The Possible Latin-America Boom

Following a BRICS summit, there was a general summit of Latin American nations with China being the main guest, using “dollar diplomacy” to win friends in essentially is the United State’s back yard. China and Latin America have a long ongoing trade relationship. Trade between Latin America and China exceeds $250 billion per year. The gist of the summit was proposals were made to fund projects. Among these, a lending fund was set up for Brazilian mining companies to build rail and ports as well as shipping acquisition, proposals to fund up to $20 billion in new infrastructure projects around South American, to include a proposed railroad path by Brazil to link to the Pacific Ocean via Peru. Chinese president Xi also got Chinese companies to buy $3.2 billion dollars worth of Brazilian Embraer jets.

Clearly China wants to have influence in Latin America, and presents itself as an alternative to the United States. This will be a difficult path for China, the US has been the leader in the Western hemisphere for centuries, China is a newcomer. While there are at least some cultural similarities between the United States and Latin America, Chinese culture is very different.  This causes China to be seen as the “strange foreign power’, which many of the Latin American populace will view with suspicion. On the other hand, relations between Latin America and the United States have often been strained. The United States has a long history of interventionism in Latin America, even to the extent in overthrowing and toppling democratically elected governments when they did not align with US strategic interests and replacing them with oppressive governments. China’s diplomacy on the other hand focuses on trade, does not interfere with the internal affairs of other countries, does not try to impose its values either. For all the oppression that happens in China, it does not try to suppress and overthrow free governments of other sovereign nations to align them with its own political or strategic interests. In short it does not matter if a country is highly liberal or highly oppressed, China conducts its trade the same. Contrary to general American perceptions, most countries don’t like outside interference even from the United States, even well-intended interference. In short, China’s non-intervention policy is very appealing to the Latin American countries who still remember the constant interference from the United States.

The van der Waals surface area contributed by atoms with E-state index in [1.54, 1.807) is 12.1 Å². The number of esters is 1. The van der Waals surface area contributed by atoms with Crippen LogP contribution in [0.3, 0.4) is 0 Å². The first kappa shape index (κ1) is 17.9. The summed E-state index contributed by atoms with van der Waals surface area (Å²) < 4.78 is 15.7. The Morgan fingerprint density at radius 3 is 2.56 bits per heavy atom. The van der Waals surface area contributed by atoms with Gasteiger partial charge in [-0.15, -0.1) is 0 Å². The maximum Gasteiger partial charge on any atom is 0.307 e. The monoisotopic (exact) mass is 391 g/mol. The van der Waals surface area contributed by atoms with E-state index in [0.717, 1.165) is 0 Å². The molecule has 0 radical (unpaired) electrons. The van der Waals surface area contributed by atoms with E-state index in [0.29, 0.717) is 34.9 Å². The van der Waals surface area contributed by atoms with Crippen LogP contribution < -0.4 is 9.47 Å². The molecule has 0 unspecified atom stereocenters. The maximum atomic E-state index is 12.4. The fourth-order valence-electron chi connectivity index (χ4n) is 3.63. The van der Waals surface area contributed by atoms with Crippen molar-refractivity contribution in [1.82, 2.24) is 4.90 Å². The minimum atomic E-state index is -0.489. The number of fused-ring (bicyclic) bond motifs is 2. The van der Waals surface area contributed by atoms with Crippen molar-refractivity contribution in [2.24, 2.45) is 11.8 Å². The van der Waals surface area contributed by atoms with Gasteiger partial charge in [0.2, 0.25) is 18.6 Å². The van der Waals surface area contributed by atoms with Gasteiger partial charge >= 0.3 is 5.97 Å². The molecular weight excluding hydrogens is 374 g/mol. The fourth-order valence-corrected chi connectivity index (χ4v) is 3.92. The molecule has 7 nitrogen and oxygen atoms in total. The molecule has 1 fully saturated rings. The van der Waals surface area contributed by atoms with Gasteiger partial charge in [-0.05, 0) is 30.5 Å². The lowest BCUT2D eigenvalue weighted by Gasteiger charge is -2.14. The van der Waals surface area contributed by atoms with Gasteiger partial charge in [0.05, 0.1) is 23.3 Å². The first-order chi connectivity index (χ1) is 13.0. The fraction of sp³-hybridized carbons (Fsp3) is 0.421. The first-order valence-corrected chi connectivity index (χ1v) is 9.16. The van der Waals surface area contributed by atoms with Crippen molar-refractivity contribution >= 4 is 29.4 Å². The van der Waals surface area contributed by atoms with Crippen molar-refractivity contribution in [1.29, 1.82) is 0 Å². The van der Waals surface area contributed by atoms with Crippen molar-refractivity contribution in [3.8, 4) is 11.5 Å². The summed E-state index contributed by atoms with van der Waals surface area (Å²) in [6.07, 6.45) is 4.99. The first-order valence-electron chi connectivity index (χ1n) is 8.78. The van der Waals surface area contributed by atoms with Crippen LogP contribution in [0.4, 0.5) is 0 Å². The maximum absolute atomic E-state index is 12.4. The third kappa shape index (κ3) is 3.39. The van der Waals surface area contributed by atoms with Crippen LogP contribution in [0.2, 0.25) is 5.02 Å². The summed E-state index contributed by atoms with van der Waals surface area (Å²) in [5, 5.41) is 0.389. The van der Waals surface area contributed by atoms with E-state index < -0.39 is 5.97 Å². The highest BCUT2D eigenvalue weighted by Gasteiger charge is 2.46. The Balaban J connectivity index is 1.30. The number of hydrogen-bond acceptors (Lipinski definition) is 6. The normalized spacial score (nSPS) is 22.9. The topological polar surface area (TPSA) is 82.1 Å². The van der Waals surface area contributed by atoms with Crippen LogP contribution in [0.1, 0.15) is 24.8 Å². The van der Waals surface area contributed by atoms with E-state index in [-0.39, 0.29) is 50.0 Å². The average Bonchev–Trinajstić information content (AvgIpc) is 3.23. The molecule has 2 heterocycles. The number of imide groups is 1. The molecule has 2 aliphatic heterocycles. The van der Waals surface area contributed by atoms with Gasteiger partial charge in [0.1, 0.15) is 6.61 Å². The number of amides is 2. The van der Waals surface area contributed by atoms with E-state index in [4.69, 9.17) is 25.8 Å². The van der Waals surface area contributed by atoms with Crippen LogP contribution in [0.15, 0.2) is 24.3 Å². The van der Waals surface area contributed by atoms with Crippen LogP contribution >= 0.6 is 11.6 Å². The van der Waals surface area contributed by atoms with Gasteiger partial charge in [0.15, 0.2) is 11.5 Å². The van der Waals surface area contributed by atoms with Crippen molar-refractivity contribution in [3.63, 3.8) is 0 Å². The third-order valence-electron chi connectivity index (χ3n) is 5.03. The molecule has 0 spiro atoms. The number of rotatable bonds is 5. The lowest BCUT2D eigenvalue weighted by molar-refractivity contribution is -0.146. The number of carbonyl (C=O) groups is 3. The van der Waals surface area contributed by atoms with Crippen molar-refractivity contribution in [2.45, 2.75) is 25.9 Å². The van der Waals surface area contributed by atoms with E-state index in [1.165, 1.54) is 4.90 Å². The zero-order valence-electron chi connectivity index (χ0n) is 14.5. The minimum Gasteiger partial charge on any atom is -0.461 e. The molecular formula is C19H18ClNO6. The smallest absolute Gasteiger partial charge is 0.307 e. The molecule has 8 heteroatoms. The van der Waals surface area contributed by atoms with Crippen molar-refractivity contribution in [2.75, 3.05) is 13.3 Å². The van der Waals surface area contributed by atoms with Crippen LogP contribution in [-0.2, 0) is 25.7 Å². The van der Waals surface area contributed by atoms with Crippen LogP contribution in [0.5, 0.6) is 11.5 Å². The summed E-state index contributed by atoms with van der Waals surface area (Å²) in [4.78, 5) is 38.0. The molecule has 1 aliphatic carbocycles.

This business potential from this summit could be enormous. Particularly if the infrastructure gets built. Latin America could experience significant growth over the next few years, making it an attractive market to export to. This includes a broad array of sectors; IT, telecommunications, industrial, agriculture, defense, etc. Latin America certainly is worth watching over the  next few years.

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